The amendment will directly impact the Ballad Health protest that's been taking place across the street from Holston Valley Medical Center for more than 180 days. For more than four months, the protesters have used a number of canopies for shelter, placed on the right of way, in the grassy area between the sidewalk and East Ravine Street.
The change to city code will be considered during the Board of Mayor and Aldermen's regular meeting tonight at city hall. The meeting begins at 7 p.m. If approved, the change would require a second vote (most likely in two weeks) and take effect 10 days afterward.
Violators could be fined $10 to $50 each day.
Dani Cook, who has been leading the Ballad protest since its inception back in May, said the timing of this measure is suspect and believes the case law cited in the amendment is not applicable to the protest.
“Myself and the other members of our protest are considering this a violation of our First Amendment rights and will treat it accordingly,” Cook said.
A CHANGE IN CODE
This proposed amendment to the city’s code of ordinances deals with encroachments, structures or objects on or in the public right of way. The amendment states these items:
- Have a detrimental effect to the aesthetic appearance and natural beauty of the city.
- Can cause damage to the public right of way.
- Can hinder the maintenance of the surface of the public right of way.
- Can endanger the public safety.
“We’re talking about mainly the area between the street and the edge of the sidewalk,” City Attorney Mike Billingsley explained. “This will govern that and it gives the city the authority to remove some items if left unattended or seek a penalty in city court for violations.”
QUESTIONS FROM THE BMA
Members of the Board of Mayor and Aldermen asked some questions about the proposed change, whether it included the sidewalks downtown, if benches and flower pots on the sidewalk would be affected and if residents could place structures on the right of way.
Sidewalks would be included, with Billingsley noting that all downtown sidewalks are already owned by the city. Any benches, flower pots or trash cans located there would fall under this amendment.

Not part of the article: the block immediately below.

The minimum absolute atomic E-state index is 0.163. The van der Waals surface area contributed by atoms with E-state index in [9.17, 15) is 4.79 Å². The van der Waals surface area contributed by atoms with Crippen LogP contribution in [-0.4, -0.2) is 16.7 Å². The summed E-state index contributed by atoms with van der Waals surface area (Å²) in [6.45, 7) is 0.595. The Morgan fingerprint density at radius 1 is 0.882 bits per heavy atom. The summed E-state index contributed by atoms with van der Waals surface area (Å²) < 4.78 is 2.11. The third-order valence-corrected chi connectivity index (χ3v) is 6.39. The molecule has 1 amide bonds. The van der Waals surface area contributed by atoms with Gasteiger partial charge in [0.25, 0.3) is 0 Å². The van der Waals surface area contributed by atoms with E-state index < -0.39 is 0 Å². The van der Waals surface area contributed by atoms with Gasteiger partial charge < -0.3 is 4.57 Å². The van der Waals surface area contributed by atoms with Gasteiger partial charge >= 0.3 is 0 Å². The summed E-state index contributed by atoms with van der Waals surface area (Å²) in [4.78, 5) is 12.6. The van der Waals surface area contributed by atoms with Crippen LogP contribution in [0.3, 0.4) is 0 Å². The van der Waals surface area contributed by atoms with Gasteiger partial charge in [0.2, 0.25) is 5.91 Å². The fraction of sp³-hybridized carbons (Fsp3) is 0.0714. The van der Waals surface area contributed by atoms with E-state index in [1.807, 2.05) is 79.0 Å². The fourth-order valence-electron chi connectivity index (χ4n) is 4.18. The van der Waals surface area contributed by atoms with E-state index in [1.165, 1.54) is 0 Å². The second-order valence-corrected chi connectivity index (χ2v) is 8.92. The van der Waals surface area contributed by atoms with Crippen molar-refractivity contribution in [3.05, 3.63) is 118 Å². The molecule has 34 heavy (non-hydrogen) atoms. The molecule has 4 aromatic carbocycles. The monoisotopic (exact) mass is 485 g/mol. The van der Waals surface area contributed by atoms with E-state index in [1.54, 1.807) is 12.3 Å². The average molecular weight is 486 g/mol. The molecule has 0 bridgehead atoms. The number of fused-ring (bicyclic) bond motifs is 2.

Alderwoman Jennifer Adler said the city may need to think of an exception for these downtown items. Billinglsey said the city could set up a permitting process and noted some of these items could fall under a different, existing ordinance dealing with trees and shrubs.
“Under current code could I as a homeowner store something on the right of way now? Like a tote or a play house?” Adler asked.
“You’re allowed to use the right of way if it’s your land and does not interfere with the city,” Billingsley said.
However, other members of the Board of Mayor and Aldermen quickly pointed out in this discussion how landscaping, fencing and driveways could be removed from the right of way if the city needed to perform utility work, such as installing a new sewer line.
Finally, the discussion turned to First Amendment rights, with Adler asking if this amendment includes an exception for the exercise of your rights under the First Amendment. Billinglsey said it does.
If a structure facilitates free speech, then it’s allowed, Billingsley said, citing a court case where a table was used to distribute leaflets. The court ruled the table was allowed. However, the chairs the people were sitting in while distributing the information were not allowed.
“The government has a right to maintain its property and the property it uses,” Billingsley said. “You do not have a constitutional right to put a structure in the right of way. The idea is the structure doesn’t remain, but the person could remain as long as they want to.”